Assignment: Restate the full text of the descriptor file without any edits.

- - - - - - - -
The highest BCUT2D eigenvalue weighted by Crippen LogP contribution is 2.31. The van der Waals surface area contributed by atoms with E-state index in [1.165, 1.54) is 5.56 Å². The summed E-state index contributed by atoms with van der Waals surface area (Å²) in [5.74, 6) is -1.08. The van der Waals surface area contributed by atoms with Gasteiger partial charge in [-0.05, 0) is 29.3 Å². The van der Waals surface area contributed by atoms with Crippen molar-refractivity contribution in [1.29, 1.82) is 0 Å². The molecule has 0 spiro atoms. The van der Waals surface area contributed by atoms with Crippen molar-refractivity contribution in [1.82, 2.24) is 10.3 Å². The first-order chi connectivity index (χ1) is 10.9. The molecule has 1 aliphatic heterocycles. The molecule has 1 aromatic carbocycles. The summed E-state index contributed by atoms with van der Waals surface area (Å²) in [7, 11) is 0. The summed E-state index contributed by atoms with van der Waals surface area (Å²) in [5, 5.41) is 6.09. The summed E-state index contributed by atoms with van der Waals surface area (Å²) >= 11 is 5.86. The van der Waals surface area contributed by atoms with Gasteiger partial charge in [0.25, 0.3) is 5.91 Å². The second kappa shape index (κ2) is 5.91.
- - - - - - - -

The highest BCUT2D eigenvalue weighted by Crippen LogP contribution is 2.31. The van der Waals surface area contributed by atoms with E-state index in [1.165, 1.54) is 5.56 Å². The summed E-state index contributed by atoms with van der Waals surface area (Å²) in [5.74, 6) is -1.08. The van der Waals surface area contributed by atoms with Gasteiger partial charge in [-0.05, 0) is 29.3 Å². The van der Waals surface area contributed by atoms with Crippen molar-refractivity contribution in [1.29, 1.82) is 0 Å². The molecule has 0 spiro atoms. The van der Waals surface area contributed by atoms with Crippen molar-refractivity contribution in [1.82, 2.24) is 10.3 Å². The first-order chi connectivity index (χ1) is 10.9. The molecule has 1 aliphatic heterocycles. The molecule has 1 aromatic carbocycles. The summed E-state index contributed by atoms with van der Waals surface area (Å²) in [7, 11) is 0. The summed E-state index contributed by atoms with van der Waals surface area (Å²) in [5, 5.41) is 6.09. The summed E-state index contributed by atoms with van der Waals surface area (Å²) >= 11 is 5.86. The van der Waals surface area contributed by atoms with Gasteiger partial charge in [0.25, 0.3) is 5.91 Å². The second kappa shape index (κ2) is 5.91.